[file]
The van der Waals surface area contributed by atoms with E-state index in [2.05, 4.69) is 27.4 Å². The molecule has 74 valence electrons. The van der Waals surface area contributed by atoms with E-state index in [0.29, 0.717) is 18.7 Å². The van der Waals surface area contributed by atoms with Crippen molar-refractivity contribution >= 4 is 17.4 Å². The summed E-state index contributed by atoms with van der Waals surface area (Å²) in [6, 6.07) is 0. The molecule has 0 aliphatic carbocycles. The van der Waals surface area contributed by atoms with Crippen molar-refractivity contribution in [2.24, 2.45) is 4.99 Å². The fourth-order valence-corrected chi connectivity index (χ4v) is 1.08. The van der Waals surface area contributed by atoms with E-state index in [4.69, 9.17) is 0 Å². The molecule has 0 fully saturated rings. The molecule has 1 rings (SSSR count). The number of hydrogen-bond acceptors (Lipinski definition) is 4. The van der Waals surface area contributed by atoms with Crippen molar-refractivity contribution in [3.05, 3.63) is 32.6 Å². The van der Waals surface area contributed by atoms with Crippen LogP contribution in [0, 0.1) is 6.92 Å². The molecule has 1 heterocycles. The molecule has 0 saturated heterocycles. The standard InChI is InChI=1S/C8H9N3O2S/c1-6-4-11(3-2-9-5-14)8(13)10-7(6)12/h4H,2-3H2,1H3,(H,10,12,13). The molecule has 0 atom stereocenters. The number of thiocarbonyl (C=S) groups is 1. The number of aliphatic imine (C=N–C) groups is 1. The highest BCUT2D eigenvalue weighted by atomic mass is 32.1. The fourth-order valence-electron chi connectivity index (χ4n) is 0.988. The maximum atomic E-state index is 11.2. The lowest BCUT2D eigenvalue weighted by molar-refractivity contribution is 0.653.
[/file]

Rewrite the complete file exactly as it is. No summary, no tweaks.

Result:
The van der Waals surface area contributed by atoms with E-state index in [2.05, 4.69) is 27.4 Å². The molecule has 74 valence electrons. The van der Waals surface area contributed by atoms with E-state index in [0.29, 0.717) is 18.7 Å². The van der Waals surface area contributed by atoms with Crippen molar-refractivity contribution >= 4 is 17.4 Å². The summed E-state index contributed by atoms with van der Waals surface area (Å²) in [6, 6.07) is 0. The molecule has 0 aliphatic carbocycles. The van der Waals surface area contributed by atoms with Crippen molar-refractivity contribution in [2.24, 2.45) is 4.99 Å². The fourth-order valence-corrected chi connectivity index (χ4v) is 1.08. The van der Waals surface area contributed by atoms with E-state index in [4.69, 9.17) is 0 Å². The molecule has 0 fully saturated rings. The molecule has 1 rings (SSSR count). The number of hydrogen-bond acceptors (Lipinski definition) is 4. The van der Waals surface area contributed by atoms with Crippen molar-refractivity contribution in [3.05, 3.63) is 32.6 Å². The van der Waals surface area contributed by atoms with Crippen LogP contribution in [0, 0.1) is 6.92 Å². The molecule has 1 heterocycles. The molecule has 0 saturated heterocycles. The standard InChI is InChI=1S/C8H9N3O2S/c1-6-4-11(3-2-9-5-14)8(13)10-7(6)12/h4H,2-3H2,1H3,(H,10,12,13). The molecule has 0 atom stereocenters. The number of thiocarbonyl (C=S) groups is 1. The number of aliphatic imine (C=N–C) groups is 1. The highest BCUT2D eigenvalue weighted by atomic mass is 32.1. The fourth-order valence-electron chi connectivity index (χ4n) is 0.988. The maximum atomic E-state index is 11.2. The lowest BCUT2D eigenvalue weighted by molar-refractivity contribution is 0.653.